“We’ve lost capacity,” Bouneff said.
At this point, the mental health system in Oregon does not provide mental health and addiction care at the same level it covers a problem with the heart, lungs or liver, he said.
This examination of Oregon’s failing mental health system was written and reported by Amelia Templeton, edited by Lillian Mongeau Hughes, produced for the web by Meagan Cuthill, with photos by Kristyna Wentz-Graff. This series exploring both the biggest problems facing Oregon and potential solutions is sponsored by the Oregon Community Foundation. And none of OPB’s journalism happens without you. Help us tell more stories like this one – and ensure stories like this reach as many people as possible – by joining as a Sustainer now.
Requiring parity with medical and surgical care is a recent idea. Until 2005, it was legal in Oregon for health insurance plans to arbitrarily limit the number of hospital days or outpatient visits they would cover for mental health, and to require higher copays for mental health visits than for other types of care.
“We haven’t been trying to do this for very, long or cared for very long,” Bouneff said.
Bouneff also points to the bargain Oregon struck with the federal government in 2012 as it prepared for about 200,000 more people to enroll in the Oregon Health Plan through federal medicaid expansion. In exchange for more federal dollars and flexibility, the state promised to cap the growth of Medicaid spending at 3.4% a year. But the cost growth cap has meant there is limited funding available for Oregon to build a community treatment system for mental health to replace the big, locked psychiatric institutions that were the standard of care in Oregon until the 1990s.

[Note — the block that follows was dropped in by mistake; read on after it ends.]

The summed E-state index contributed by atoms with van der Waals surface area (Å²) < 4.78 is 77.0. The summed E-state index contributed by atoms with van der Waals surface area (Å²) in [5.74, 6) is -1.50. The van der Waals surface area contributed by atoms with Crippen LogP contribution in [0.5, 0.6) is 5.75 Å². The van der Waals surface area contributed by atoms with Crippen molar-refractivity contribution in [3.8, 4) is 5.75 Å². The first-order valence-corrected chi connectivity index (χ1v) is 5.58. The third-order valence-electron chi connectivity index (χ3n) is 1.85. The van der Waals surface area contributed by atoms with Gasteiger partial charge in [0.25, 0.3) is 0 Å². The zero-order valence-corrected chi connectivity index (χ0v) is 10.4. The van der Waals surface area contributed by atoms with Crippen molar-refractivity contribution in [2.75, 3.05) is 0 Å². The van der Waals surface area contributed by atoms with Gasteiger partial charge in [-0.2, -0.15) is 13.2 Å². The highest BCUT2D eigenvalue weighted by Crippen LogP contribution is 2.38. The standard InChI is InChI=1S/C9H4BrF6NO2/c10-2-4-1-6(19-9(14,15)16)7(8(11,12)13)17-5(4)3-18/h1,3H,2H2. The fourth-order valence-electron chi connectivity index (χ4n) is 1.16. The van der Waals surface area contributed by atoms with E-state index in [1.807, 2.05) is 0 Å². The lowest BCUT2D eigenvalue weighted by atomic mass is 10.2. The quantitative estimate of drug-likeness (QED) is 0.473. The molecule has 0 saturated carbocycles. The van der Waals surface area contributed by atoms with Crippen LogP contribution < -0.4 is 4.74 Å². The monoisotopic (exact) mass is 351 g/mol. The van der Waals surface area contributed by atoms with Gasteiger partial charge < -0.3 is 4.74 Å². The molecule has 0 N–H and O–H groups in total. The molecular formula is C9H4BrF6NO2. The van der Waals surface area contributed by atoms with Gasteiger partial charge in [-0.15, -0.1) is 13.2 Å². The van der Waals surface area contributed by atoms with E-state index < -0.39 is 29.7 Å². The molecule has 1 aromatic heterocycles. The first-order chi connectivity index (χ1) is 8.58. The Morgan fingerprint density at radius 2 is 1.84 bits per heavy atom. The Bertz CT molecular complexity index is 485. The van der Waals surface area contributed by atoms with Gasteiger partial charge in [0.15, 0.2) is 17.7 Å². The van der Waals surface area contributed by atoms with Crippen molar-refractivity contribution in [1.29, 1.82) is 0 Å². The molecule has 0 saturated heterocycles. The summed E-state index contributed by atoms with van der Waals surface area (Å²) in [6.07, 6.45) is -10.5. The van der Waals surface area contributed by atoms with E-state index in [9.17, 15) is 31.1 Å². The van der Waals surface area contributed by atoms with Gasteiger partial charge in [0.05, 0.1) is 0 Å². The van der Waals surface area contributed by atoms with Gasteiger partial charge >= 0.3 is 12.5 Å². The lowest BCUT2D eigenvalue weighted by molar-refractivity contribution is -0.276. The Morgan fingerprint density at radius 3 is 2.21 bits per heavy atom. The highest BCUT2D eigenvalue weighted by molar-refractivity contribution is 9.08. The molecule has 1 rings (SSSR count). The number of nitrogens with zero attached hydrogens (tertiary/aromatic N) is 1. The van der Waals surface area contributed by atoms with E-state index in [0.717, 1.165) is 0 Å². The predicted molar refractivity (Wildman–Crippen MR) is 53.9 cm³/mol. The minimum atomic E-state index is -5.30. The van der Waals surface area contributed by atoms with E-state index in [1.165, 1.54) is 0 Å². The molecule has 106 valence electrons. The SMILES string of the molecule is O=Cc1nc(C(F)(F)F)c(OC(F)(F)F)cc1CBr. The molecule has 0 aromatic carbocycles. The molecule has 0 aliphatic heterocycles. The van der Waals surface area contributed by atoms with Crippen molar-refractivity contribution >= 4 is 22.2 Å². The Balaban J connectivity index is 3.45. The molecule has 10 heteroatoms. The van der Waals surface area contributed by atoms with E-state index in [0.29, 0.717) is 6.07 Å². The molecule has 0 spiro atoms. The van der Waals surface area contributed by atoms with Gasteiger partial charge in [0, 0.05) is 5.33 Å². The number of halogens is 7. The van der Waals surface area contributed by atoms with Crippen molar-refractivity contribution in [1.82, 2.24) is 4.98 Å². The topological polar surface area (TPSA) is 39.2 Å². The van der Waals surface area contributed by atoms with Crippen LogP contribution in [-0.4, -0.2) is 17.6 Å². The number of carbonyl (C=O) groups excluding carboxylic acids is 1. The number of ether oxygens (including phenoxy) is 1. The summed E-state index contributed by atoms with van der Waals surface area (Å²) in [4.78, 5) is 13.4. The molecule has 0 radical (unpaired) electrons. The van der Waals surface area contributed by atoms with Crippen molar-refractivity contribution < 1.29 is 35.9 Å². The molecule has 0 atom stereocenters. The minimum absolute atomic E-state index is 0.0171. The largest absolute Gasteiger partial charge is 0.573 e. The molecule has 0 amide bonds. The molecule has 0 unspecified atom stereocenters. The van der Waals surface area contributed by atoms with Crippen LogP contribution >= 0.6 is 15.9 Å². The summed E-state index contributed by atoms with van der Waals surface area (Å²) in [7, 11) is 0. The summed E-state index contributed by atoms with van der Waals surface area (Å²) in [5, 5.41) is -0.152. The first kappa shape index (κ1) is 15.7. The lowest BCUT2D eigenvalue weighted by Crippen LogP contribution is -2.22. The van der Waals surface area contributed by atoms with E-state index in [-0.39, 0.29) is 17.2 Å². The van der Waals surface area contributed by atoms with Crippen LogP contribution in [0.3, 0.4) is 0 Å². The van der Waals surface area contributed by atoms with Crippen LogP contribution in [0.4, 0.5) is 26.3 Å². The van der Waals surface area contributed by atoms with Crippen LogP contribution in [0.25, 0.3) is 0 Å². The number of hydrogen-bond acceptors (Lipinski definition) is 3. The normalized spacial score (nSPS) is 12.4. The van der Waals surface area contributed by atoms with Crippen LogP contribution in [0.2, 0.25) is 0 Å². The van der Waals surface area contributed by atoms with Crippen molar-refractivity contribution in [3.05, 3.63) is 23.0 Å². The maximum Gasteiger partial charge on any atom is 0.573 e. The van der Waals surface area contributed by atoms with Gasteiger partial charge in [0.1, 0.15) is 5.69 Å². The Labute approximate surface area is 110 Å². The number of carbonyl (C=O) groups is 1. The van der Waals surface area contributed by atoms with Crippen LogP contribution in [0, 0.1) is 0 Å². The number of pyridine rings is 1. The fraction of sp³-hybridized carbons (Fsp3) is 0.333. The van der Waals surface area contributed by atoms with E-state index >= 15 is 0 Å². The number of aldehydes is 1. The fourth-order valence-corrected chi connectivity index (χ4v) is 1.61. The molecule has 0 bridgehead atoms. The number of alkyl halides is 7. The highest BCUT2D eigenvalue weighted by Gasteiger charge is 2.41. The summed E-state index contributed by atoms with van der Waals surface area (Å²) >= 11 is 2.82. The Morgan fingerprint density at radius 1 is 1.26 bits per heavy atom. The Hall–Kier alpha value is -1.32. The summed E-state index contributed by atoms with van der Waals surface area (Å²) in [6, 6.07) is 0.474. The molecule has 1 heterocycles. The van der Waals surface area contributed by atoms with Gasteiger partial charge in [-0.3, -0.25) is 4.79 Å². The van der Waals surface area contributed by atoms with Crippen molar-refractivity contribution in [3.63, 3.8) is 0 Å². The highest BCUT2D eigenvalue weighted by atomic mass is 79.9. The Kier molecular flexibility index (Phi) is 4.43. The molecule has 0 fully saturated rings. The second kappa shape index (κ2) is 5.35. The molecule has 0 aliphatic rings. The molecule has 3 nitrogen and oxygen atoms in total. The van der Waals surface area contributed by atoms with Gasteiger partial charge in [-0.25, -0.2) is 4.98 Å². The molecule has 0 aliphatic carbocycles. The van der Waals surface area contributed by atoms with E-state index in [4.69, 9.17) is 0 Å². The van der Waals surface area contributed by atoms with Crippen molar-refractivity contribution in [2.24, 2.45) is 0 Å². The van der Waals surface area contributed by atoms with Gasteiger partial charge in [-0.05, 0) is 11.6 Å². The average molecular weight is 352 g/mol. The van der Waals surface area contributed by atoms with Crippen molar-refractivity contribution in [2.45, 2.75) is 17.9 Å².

There are some changes coming to the system. In 2021, the legislature pumped $1.35 billion dollars into behavioral health services. And the state asked the federal government for - and got - an exception to that 3.4% Medicaid growth limit, to allow it to increase reimbursements to behavioral health care providers by 30%.
The problems explained in this series are significant, and the promising solutions would be expensive to scale up statewide. Systemic fixes would require a significant ongoing investment in the public mental health system, likely beyond what’s already planned.
“One of the most promising things right now is we have a new governor whose top three priorities are housing, substance abuse treatment, and mental health treatment,” said Emily Cooper, Legal Director at Disability Rights Oregon.
“If someone has a place to live and get treatment, they have a chance to recover, and no longer go through this revolving locked door of jails and the state hospital.”
Read each mental health challenge researched in OPB’s 4-part series below.
Crisis 1: Oregon’s kids are not alright